The Keewatin Case: “Taking up” Lands under Treaty 3

By: Jennifer Hocking

PDF Version: The Keewatin Case: “Taking up” Lands under Treaty 3

Case commented on: Grassy Narrows First Nation v Ontario (Natural Resources), 2014 SCC 48

On July 11, 2014, the Supreme Court of Canada issued its decision in the Grassy Narrows case (also known as Keewatin).  The Court held that the province of Ontario has the power to “take up” lands surrendered under Treaty 3 so as to limit the Ojibway First Nation’s hunting and fishing rights within the Keewatin area of Treaty 3 in Northwestern Ontario.  Based on the Court’s decision in Mikisew, this power is subject to the duty to consult, and, if appropriate, accommodate, First Nations interests (Mikisew Cree First Nation v Canada (Minister of Canadian Heritage), 2005 SCC 69).  This duty is grounded in the honour of the Crown and binds the Province of Ontario in the exercise of the Crown’s powers (Keewatin at paras 50-51).  A potential action for treaty infringement will arise if the taking up leaves the First Nation with no meaningful right to hunt, fish or trap in the territories over which they traditionally hunted, fished, and trapped (Keewatin at para 52). In cases where the taking up of lands by Ontario constitutes an infringement of treaty rights, an analysis based on section 35 of the Constitution Act, 1982 and the Sparrow and Badger decisions will determine whether the infringement is justified (R. v Sparrow, [1990] 1 SCR 1075; R. v. Badger, [1996] 1 SCR 771.)  The doctrine of interjurisdictional immunity does not preclude the Province from justifiably infringing treaty rights (Tsilhqot’in First Nation v British Columbia, 2014 SCC 44, and for an earlier post on the Court’s handling of interjurisdictional immunity in Tsilhqot’in see here).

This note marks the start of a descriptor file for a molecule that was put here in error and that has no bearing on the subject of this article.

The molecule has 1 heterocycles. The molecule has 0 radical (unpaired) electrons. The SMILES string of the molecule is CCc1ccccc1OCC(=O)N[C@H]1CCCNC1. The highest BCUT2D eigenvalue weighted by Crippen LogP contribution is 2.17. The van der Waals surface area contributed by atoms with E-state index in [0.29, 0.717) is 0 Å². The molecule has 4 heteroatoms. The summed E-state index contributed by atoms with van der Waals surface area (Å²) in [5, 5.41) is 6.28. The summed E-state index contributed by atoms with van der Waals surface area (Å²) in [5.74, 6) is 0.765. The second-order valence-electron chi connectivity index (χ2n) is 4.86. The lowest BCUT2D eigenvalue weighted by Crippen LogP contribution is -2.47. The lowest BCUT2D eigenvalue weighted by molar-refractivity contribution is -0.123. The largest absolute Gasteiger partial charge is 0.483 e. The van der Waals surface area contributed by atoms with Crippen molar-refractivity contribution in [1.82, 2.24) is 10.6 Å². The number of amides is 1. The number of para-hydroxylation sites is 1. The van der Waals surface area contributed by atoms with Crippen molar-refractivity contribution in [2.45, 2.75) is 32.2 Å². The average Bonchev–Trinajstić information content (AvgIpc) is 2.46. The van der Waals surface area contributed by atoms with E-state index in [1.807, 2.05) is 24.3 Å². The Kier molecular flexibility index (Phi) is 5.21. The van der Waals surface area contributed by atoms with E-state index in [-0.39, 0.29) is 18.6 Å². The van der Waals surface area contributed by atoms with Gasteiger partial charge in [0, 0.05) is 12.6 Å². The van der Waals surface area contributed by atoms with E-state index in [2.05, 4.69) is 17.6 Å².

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“Putting” Browne v Dunn into Perspective

By: Dylan Finlay

PDF Version: “Putting” Browne v Dunn into Perspective

Case commented on: R v KWG2014 ABCA 124

The century old rule in Browne v Dunn (hereinafter “the rule”) holds that if counsel intends to present evidence contradictory to a witness’s testimony as part of his or her argument, he or she must put this version of events to the witness during cross-examination.  But just how far must counsel go to satisfy this requirement? The Alberta Court of Appeal has recently shed some light on this question.

The rule is summarized in R v Pasqua, [2009] AJ No 702, 2009 ABCA 247: “there is a general duty on counsel to put a matter directly to a witness if counsel is going to later adduce evidence to impeach the witness’ credibility or present contradictory evidence.” The purpose of the rule is well-grounded; witnesses should be given an opportunity to respond to competing versions of events. Applying a rigid interpretation to R v Pasqua, it would appear as if during cross-examination, counsel would have to say the words “I put to you …” before presenting the witness with contradictory evidence. This formal and rigid interpretation of the rule has now been clarified, and a more flexible approach adopted.